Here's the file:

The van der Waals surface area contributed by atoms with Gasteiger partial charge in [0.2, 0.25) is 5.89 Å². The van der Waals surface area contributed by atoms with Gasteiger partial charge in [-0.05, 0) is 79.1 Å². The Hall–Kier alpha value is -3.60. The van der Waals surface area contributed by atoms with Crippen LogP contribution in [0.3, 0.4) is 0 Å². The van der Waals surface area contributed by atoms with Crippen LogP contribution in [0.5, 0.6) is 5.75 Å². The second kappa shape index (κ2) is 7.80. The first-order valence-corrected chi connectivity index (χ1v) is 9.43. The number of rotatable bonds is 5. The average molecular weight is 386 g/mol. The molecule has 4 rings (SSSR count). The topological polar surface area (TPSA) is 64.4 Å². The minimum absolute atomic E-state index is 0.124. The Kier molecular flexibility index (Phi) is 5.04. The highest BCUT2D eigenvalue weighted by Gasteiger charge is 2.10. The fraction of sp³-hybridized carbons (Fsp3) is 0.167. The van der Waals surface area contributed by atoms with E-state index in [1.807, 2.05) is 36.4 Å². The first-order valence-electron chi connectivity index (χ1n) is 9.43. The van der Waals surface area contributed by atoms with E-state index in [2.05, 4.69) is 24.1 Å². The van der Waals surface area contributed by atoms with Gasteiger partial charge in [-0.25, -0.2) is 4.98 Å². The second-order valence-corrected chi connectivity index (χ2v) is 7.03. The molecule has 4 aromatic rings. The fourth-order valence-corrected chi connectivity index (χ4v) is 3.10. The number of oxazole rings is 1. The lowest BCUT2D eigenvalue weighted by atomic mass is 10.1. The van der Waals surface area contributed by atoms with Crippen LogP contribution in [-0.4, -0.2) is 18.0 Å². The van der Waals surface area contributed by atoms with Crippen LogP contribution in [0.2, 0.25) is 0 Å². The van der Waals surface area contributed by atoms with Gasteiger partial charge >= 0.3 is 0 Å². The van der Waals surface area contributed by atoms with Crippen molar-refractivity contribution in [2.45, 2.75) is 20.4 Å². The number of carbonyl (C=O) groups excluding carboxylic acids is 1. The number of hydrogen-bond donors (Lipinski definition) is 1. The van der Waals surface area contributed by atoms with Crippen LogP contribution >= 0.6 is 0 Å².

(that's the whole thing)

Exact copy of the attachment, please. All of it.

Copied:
The van der Waals surface area contributed by atoms with Gasteiger partial charge in [0.2, 0.25) is 5.89 Å². The van der Waals surface area contributed by atoms with Gasteiger partial charge in [-0.05, 0) is 79.1 Å². The Hall–Kier alpha value is -3.60. The van der Waals surface area contributed by atoms with Crippen LogP contribution in [0.3, 0.4) is 0 Å². The van der Waals surface area contributed by atoms with Crippen LogP contribution in [0.5, 0.6) is 5.75 Å². The second kappa shape index (κ2) is 7.80. The first-order valence-corrected chi connectivity index (χ1v) is 9.43. The number of rotatable bonds is 5. The average molecular weight is 386 g/mol. The molecule has 4 rings (SSSR count). The topological polar surface area (TPSA) is 64.4 Å². The minimum absolute atomic E-state index is 0.124. The Kier molecular flexibility index (Phi) is 5.04. The highest BCUT2D eigenvalue weighted by Gasteiger charge is 2.10. The fraction of sp³-hybridized carbons (Fsp3) is 0.167. The van der Waals surface area contributed by atoms with E-state index in [1.807, 2.05) is 36.4 Å². The first-order valence-electron chi connectivity index (χ1n) is 9.43. The van der Waals surface area contributed by atoms with E-state index in [2.05, 4.69) is 24.1 Å². The van der Waals surface area contributed by atoms with Gasteiger partial charge in [-0.25, -0.2) is 4.98 Å². The second-order valence-corrected chi connectivity index (χ2v) is 7.03. The molecule has 4 aromatic rings. The fourth-order valence-corrected chi connectivity index (χ4v) is 3.10. The number of oxazole rings is 1. The lowest BCUT2D eigenvalue weighted by atomic mass is 10.1. The van der Waals surface area contributed by atoms with Crippen LogP contribution in [-0.4, -0.2) is 18.0 Å². The van der Waals surface area contributed by atoms with Crippen LogP contribution in [0.2, 0.25) is 0 Å². The van der Waals surface area contributed by atoms with Gasteiger partial charge >= 0.3 is 0 Å². The van der Waals surface area contributed by atoms with Crippen molar-refractivity contribution in [2.45, 2.75) is 20.4 Å². The number of carbonyl (C=O) groups excluding carboxylic acids is 1. The number of hydrogen-bond donors (Lipinski definition) is 1. The van der Waals surface area contributed by atoms with Crippen LogP contribution >= 0.6 is 0 Å².